Hong Kong: Asian shares fell on Thursday, while the dollar recovered most losses made after the US Federal Reserve vowed to keep rates near zero for “an extended period” and saw a sluggish recovery in the world’s biggest economy.
The euro drew profit-taking ahead of a European Central Bank (ECB) meeting later on Thursday. ECB is expected to keep interest rates at a record low, but may give clues on when it will start weaning banks off cheap funds.
The euro fell to $1.48 (Rs69.71) from $1.49 in early European trade.
The pound sterling also slipped before a Bank of England meeting, with policymakers set to decide whether to inject more stimulus into the British economy.
Asian share markets fell as investors gained little encouragement from the Fed, which vowed to maintain a very loose monetary policy in the absence of inflation pressure, and said US economic recovery, though building, would be muted.
The MSCI Index of Asia Pacific stocks traded outside Japan fell less than 1% after bouncing on Wednesday, the most in nearly two months.
All eyes are now on US jobs data due on Friday for more clues on the state of the American economic recovery, analysts said.
“Investors were pushing the market lower, preparing for more selling by investors such as hedge funds in case US jobs data raises a disturbance,” said Tsuyoshi Segawa, an equity strategist at Mizuho Securities Co. Ltd in Tokyo.
Japan’s Nikkei share index slid 1.3% to a one-month closing low.
Shares of exporters were hit by early gains in Asian currencies, though the dollar recovered ground. The US currency was marginally higher against a basket of currencies.
Dealers said the dollar remained vulnerable as the Fed statement did not signal a change in monetary policy.
Toyota Motor Corp. shares, however, could be poised to rebound on Friday after the world’s biggest car maker by sales sprung a surprise quarterly profit and slashed its annual loss forecast by more than half.
Toyota shares fell 0.8%, closing before the earnings announcement.
In Seoul, shares tumbled 1.8%, with trade volume hitting a 14-month low. That was despite upbeat economic data, including double-digit department store sales growth and a further rise in exports to China last month.
Hyundai Motor Co. Ltd shares slumped 4.2% after analysts said Korea’s top car maker, which specializes in small- and mid-sized cars, could lose market share in the US.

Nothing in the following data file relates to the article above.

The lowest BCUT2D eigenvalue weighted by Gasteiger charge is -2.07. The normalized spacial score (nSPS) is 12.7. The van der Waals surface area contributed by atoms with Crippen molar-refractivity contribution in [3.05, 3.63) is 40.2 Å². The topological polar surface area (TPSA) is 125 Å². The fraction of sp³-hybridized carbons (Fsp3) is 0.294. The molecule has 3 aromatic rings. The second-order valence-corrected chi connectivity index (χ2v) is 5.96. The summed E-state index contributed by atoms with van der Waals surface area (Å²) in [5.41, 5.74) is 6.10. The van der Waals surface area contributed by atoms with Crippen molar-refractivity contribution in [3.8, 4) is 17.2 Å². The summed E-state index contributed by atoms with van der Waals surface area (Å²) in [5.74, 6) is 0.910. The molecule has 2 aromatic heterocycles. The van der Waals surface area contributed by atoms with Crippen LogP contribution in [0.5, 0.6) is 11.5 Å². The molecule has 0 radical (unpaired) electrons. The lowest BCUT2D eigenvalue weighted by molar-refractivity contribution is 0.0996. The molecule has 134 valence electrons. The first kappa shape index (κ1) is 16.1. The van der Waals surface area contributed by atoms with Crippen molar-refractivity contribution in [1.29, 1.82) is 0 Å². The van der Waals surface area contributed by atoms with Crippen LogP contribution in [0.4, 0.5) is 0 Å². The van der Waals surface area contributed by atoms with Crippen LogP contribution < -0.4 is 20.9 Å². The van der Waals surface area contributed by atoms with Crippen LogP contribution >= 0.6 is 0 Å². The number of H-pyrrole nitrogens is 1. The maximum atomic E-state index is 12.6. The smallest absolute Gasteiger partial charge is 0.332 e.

Chinese shares rose 0.9% to a fresh three-month closing high as signs that economic recovery was picking up steam lifted sentiment, while Hong Kong dropped 0.6% on profit-taking.
Australia, Taiwan and Singapore also saw losses of less than 1%.
India went against the regional tide with a 1% rise on bargain hunting in choppy trade that saw its main stock index fall more than 2% before recovering.
Asian currencies were mixed. Indonesia’s central bank intervened to support the rupiah as investors took profits on a recent rally.
Thailand’s central bank governor Tarisa Watanagase, in an interview with Reuters, said she was not worried about appreciation of the Thai baht, which is up 4% this year, saying it remained competitive for trade.
In New Zealand, the kiwi dollar fell after weak job data there and the central bank said economic recovery was more vulnerable than in Australia, and the jobless rate hit a nine-year high.
“New Zealand has had a recession, and the pickup is slower and more vulnerable—a difference financial markets do not appear to appreciate,” Reserve Bank of New Zealand governor Alan Bollard said in notes prepared for a business group.
The kiwi fell to as low as $0.72, from around $0.73 before Bollard’s comments.
Gold, buoyed this week by India’s 200-tonne purchase from the International Monetary Fund, retreated a bit from its fresh record high struck overnight, but remained well in sight of $1,100 an ounce (28.35g).
Weak equity markets pushed oil below $80 after its over $3 gain in the past three days.
Japanese government bond futures fell, tracking a slide in longer-term US treasurys on investor fears of excessive government debt supply after the Fed’s statement and a weak 10-year bond auction.